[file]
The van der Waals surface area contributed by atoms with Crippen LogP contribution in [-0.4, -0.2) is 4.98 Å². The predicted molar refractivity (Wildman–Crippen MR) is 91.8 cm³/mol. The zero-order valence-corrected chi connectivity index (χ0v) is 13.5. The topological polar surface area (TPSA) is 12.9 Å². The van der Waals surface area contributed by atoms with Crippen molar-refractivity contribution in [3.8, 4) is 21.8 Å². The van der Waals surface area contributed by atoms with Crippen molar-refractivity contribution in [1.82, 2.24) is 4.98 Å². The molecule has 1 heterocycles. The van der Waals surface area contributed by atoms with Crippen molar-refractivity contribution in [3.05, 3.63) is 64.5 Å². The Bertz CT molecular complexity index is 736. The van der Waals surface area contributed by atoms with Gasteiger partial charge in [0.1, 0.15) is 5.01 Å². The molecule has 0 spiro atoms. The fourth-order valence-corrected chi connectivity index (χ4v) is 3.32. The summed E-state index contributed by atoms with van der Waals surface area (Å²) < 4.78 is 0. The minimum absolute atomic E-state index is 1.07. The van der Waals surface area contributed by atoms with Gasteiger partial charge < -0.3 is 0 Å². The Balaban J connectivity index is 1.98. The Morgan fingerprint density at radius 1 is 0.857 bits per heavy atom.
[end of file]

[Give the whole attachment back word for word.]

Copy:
The van der Waals surface area contributed by atoms with Crippen LogP contribution in [-0.4, -0.2) is 4.98 Å². The predicted molar refractivity (Wildman–Crippen MR) is 91.8 cm³/mol. The zero-order valence-corrected chi connectivity index (χ0v) is 13.5. The topological polar surface area (TPSA) is 12.9 Å². The van der Waals surface area contributed by atoms with Crippen molar-refractivity contribution in [3.8, 4) is 21.8 Å². The van der Waals surface area contributed by atoms with Crippen molar-refractivity contribution in [1.82, 2.24) is 4.98 Å². The molecule has 1 heterocycles. The van der Waals surface area contributed by atoms with Crippen molar-refractivity contribution in [3.05, 3.63) is 64.5 Å². The Bertz CT molecular complexity index is 736. The van der Waals surface area contributed by atoms with Gasteiger partial charge in [0.1, 0.15) is 5.01 Å². The molecule has 0 spiro atoms. The fourth-order valence-corrected chi connectivity index (χ4v) is 3.32. The summed E-state index contributed by atoms with van der Waals surface area (Å²) < 4.78 is 0. The minimum absolute atomic E-state index is 1.07. The van der Waals surface area contributed by atoms with Gasteiger partial charge < -0.3 is 0 Å². The Balaban J connectivity index is 1.98. The Morgan fingerprint density at radius 1 is 0.857 bits per heavy atom.